After the type of suspense that only closed-door deliberations can create, Senate leaders have finally made their Affordable Care Act (ACA) replacement bill public, a set of measures that, like its House predecessor, isn’t winning any popularity contests. President Trump has admittedly referred to the House bill as “mean,” though he Tweeted his support for the Senate bill after its unveiling.
The bill — the Better Care Reconciliation Act of 2017 (BCRA) — has not yet received a score from the Congressional Budget Office (CBO), though it is not dramatically different from the House’s iteration, which would leave 23 million Americans entirely without healthcare. Based on the fact that it earns the upper echelon of high-income taxpayers huge credits by diverting funds away from Medicaid, Democratic leaders have referred to the bill as a “reverse Robin Hood.”
Leaves more questions than answers on the table
Much is speculation at this stage. Senate Majority Leader Mitch McConnell had been pushing for a vote on the bill before Independence Day, though that vote timetable seems unlikely at this point. Nine Republican senators have already said they will not support the measure, some because they feel it is too harsh, others because it is still too reminiscent of the ACA.
Unless seven of those nays can be turned to yeas, the bill is not expected to make it through the Senate in its current form.
Four million Californians have healthcare thanks to the ACA
However, in this year of upsets and surprises, if the Senate bill does become the law of the land, what would it mean for California, a state where approximately four million residents have healthcare coverage only because of and since the ACA?
Medi-Cal, the state’s version of Medicaid, would be the hardest hit. The ACA expanded access to Medi-Cal in 2014; now one of three Californians (13.5 million residents in all) participate in the program. Currently, enrollment in Medi-Cal hinges only on income: an individual earning under $16,396 (or a couple earning under $22,109) will qualify, and there are no costs associated for enrollees.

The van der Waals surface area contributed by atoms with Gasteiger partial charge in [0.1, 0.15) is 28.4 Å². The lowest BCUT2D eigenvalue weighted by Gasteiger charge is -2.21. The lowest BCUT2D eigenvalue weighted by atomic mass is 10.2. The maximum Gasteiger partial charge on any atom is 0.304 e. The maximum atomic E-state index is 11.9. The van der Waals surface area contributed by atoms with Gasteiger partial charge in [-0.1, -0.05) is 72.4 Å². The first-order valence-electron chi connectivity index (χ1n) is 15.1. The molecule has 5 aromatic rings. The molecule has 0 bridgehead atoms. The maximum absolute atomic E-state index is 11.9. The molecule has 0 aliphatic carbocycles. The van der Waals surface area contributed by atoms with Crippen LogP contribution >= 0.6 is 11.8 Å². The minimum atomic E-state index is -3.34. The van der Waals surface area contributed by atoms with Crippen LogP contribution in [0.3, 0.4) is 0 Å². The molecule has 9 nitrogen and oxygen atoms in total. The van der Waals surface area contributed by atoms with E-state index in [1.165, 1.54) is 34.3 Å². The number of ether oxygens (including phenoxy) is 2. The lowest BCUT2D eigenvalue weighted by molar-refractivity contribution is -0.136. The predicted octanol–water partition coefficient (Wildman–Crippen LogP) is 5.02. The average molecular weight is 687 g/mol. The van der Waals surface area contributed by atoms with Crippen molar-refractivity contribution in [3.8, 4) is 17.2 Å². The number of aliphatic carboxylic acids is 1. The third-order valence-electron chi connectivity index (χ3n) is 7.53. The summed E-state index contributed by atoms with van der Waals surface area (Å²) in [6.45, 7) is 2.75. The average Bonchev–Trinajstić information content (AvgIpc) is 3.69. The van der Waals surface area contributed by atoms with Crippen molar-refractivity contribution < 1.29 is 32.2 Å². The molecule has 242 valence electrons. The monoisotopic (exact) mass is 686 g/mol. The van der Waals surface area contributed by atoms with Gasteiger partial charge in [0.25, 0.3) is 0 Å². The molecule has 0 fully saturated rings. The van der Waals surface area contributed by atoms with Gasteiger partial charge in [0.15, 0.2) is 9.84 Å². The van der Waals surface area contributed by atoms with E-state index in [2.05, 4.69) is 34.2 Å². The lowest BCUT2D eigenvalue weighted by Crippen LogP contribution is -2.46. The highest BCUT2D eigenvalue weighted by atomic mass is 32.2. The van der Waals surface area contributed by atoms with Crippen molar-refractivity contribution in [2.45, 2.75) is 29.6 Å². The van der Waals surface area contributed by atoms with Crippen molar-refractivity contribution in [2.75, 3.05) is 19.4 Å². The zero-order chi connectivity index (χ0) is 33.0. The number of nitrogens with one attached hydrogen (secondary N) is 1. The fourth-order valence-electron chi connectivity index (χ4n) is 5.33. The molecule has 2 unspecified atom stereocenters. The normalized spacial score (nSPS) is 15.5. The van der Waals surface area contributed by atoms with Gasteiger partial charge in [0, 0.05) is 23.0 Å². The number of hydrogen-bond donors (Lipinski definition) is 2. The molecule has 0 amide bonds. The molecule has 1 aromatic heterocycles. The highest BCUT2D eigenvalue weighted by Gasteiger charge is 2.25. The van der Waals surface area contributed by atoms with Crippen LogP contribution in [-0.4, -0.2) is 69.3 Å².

Beginning in 2020, the Senate bill would roll back the Medi-Cal expansion, a reversal that would likely yank healthcare coverage from nearly four million Californians by 2026. And what is harder to quantify — but impossible to ignore — is the bill’s cap on federal funding for Medicaid, which would force states to scramble to fill in gaps and reprioritize spending. Potentially, this would leave many more than four million residents at risk for losing at least some aspects of coverage or premium subsidization.
Bill would lower income ceiling for subsidization
California’s ACA insurance exchange, Covered California, currently offers premium assistance for state residents earning less than 400% of the federal poverty level. The Senate bill would ratchet that downward, extending subsidies for individuals whose annual income is less than 350% of the federal poverty level, or just above $42,000.
Individuals who have health insurance through a private insurer would not be exempt from substantive changes at the hands of the Senate bill. The ACA mandates that insurers offer a set of essential benefits to every insured — for instance, preventive care, mental health coverage, maternity services — but the BCRA would give states latitude in deciding whether to continue to extend those benefits.
Considering there is a measure before the Senate here at home that would make California a single-payer state (though questions about how universal coverage would be funded still loom unanswered), it seems unlikely that the Golden State would opt out of essential coverage should it retain that wiggle room. However, nothing is guaranteed at this point, which leaves consumers and advocacy groups uneasy.
Although the ACA requires that large employers make health insurance available to their employees, the Senate bill would not. This might come as a shock to individuals whose health insurance is covered (all or in part) through their employment.
AARP “deeply concerned”
The elderly would be adversely affected as well, since insurers would be allowed to add an extra premium hike for older consumers. Currently insurance companies cannot impose rates on mature insureds that are more than three times higher than rates for younger individuals. Under the BCRA, however, insurers can charge older individuals up to five times more than people under age 50, as well as scaling back tax credits that would offset some of the costs for coverage.
Nancy LeaMond is the Executive Vice President of AARP. In addition to voicing her apprehension about that “Age Tax,” she had this to say in a statement:
“AARP is also deeply concerned that the Senate bill cuts Medicaid funding that would strip health coverage from millions of low-income and vulnerable Americans who depend on the coverage, including 17 million poor seniors and children and adults with disabilities. The proposed Medicaid cuts would leave millions, including our most vulnerable seniors, at risk of losing the care they need and erode seniors’ ability to live in their homes and communities.”
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